Friday, May 30, 2008

Is this Control the Monday Joy Division

Come out on Monday and hear Veronica Wong read some poems.

Wednesday, May 28, 2008

Big-eye George says to "read some reviews"

I have two new reviews published on Sink Review. One for a poet on Action Books, the other a poet on Ugly Duckling Presse.

Dan Magers (one of the Sink editors) has a review of Sam Starkweather's chapbook.

Check them out here: Sink Review

Debbie Yee reviewed Dan Mager's chapbook here: {bee + spool}

Zoland has four new poetry in translation reviews here:

Slight Process by Zhang Er here: CutBank

& how about a mini-interview with Sink Review editor, Richard Scheiwe over on [helix]

Tuesday, May 27, 2008

I Want To Believe

If haven't seen this yet go see it because it's amazing and it ends tomorrow!

Cai Guo-Qiang: I Want to Believe

Monday, May 26, 2008

Sat in the park reading some poems

It's said cranes need lots of room. How
do they exist so far apart and stay together?

I couldn't stand it, to not be able to see
your body, to not be part of you out of

some genetic modesty. I have trouble
staying asleep without you. I belong to

another world.


Approached the loitered some around.
Botanied the self and all its horticultures.

Weedily, strewn lands, folds and more.
A body belonging to another body who

uses it carefully to break all kinds of codes.
And to stroll with, about outside on walks.

Snails, small birds, raccoons, argentine ants.


Formal, a sprawlingness, tonal
as in using your tongue, you

could rattle saints, you
could invent new forms of sex, you

could peel me like an orange,
my sticky white pith, my strings,

my sweet wants.


I love the looking, to see over, see giraffes,
to pet the giraffe from a platform, the sexuality

of feeding them, their long black tongues.
How enviable! The old one, the oldest one,

these luscious attachments, you are the way
the sweat of your hands taste. Full of salt,

knowing. You are the sugar you carry inside you.


Shy Green Fields by Hugh Behm-Steinberg reprinted for his book, Shy Green Fields (No Tell Books, 2007)

Wednesday's Death Match + Ange Mlinko on Thursday

Ugly Duckling Presse presents

Wednesday, May 28, at 8pm [NYC]

Release of #15! Readings by 6x6 poets:
Corina Copp, Lawrence Giffin, David Goldstein,
Will Hubbard, Jibade-Khalil Huffman, Douglas Rothschild.
512 W. 19th Street, NYC (free)


Two Poets + Happy Hour

The Reading at Chrystie St
Curator: Steve Roberts
Featuring: Nathan Austin & Lauren Ireland
Home Sweet Home, 131 Chrystie Street, 7pm


You Were You Are Elegy by Mary Jo Bang
Muckraker by Cate Marvin
Sleep by Meghan O'Rourke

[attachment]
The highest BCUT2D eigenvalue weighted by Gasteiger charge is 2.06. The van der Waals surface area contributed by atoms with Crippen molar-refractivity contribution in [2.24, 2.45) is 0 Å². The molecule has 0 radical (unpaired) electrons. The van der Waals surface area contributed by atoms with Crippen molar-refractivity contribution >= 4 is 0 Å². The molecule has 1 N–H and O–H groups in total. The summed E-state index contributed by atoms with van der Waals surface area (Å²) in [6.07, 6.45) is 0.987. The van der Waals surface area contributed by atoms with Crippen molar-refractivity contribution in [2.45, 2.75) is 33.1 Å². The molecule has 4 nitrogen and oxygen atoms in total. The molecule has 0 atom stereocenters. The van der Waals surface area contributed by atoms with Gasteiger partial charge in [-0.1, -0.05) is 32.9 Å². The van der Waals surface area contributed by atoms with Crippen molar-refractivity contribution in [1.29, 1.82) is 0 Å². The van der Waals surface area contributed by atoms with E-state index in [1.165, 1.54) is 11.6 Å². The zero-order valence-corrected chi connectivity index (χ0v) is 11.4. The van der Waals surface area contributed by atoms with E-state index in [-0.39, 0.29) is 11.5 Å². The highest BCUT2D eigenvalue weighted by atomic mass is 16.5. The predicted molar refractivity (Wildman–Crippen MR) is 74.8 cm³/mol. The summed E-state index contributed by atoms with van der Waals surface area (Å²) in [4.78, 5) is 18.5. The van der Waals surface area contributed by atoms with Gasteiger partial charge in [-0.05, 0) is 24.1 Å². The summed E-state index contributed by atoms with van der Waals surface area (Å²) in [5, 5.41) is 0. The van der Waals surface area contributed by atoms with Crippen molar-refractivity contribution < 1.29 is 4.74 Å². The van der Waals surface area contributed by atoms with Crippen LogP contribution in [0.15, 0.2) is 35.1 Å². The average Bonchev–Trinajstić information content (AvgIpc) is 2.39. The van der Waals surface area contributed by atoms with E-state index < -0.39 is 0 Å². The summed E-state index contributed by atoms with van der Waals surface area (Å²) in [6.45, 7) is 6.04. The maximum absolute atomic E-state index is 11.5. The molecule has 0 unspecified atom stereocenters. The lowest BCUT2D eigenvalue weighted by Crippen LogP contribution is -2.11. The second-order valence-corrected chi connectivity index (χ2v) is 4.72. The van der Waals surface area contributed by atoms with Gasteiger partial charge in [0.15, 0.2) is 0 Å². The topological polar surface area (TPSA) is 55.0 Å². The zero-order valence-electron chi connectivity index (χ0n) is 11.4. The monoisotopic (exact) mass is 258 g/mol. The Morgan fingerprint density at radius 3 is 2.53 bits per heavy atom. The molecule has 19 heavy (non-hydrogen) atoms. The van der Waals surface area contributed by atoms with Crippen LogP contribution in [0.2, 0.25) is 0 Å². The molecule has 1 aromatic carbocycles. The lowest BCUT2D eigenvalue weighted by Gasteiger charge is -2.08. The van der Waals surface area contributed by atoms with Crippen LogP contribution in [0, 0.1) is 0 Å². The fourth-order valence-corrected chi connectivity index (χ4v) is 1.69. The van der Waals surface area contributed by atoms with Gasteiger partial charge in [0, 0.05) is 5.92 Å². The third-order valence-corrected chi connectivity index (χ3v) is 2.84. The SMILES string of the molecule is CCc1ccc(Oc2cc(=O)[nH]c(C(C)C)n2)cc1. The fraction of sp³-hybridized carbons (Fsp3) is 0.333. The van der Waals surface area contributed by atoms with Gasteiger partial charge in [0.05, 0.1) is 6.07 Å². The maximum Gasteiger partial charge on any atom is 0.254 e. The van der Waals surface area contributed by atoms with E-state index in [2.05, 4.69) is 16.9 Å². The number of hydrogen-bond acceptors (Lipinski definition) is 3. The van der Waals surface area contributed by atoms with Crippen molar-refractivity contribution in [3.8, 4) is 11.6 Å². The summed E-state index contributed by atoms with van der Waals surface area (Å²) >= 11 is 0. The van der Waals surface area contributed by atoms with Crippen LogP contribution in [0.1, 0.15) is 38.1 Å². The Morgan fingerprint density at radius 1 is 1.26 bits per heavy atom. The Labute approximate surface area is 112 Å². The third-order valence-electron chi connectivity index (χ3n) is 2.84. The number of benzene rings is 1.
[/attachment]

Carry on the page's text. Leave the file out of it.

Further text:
Conversion Comedy by Ange Mlinko

Poetry Magazine Presents: Two NYC Independent Bookstore Readings

Poetry magazine presents two readings at independent NYC bookstores, featuring recent magazine contributors. Admission is free; brief Q&A’s and book signings will follow the readings. Complimentary Poetry magazines and tote bags will be available to attendees!

Wednesday, May 28th, 7:00 p.m.
Mary Jo Bang, Cate Marvin, Philip Nikolayev, and Meghan O'Rourke.
Housing Works Bookstore Café,
126 Crosby St, New York, New York

Thursday, May 29, 7:30 p.m.
Lydia Davis, Ange Mlinko, and Lewis Warsh
St. Mark’s Bookshop Reading Series, at Solas Bar
232 East Ninth Street New York, New York

About Housing Works Bookstore Café
Housing Works Bookstore Café is an independent cultural center that offers patrons a unique opportunity to join the fight against AIDS and homelessness. Practicing arts-based philanthropy, Housing Works allows visitors to make a difference simply by buying or donating books; eating at their cafe; coming to concerts, readings, and special events; or volunteering for staff.

About St. Mark's Bookshop
St. Mark's Bookshop was established in 1977 in New York's East Village, as a community of students, academics, arts professionals and other eclectic readers. The bookshop’s specialties include Cultural Theory, Graphic Design, Poetry & Small Press Publishers, Film Studies and Foreign & Domestic Periodicals & Journals.


Upcoming events to keep an eye out for Veronica Wong@ Control Poetry Series, LIT Issue 14 Launch Party, Fou Launch Party

Friday, May 23, 2008

Equi Aqui


Join us for the next installment of EARSHOT at The Lucky Cat, located in Williamsburg, Brooklyn! EARSHOT is a bi-monthly reading series, dedicated to featuring new and emerging literary talent in the NYC area.

*Friday, May 23, 2008 at 8 PM*
Hosted by Nicole Steinberg

ELAINE EQUI (author of Ripple Effect: New and Selected Poems)
(author of Look Slimmer Instantly!)
Brynn Saito (Sarah Lawrence College)
Keri Bertino (Columbia University)
Maya Funaro (Hunter College)

Admission is a mere $5 plus one free drink (beer, wine or well drinks only)!
The Lucky Cat is located at 245 Grand Street in Brooklyn, between Driggs and Roebling. Visit their website for directions:

Also visit for more information on Earshot or e-mail Nicole Steinberg at

Thursday, May 22, 2008

Be My Pet, Better Yet Get Your Own Pet

I got an email today from a former New Schooler classmate and figured I'd post it on my blog 'cause seriously I like animals and you should too.

Fellow animal lovers, fosters, volunteers…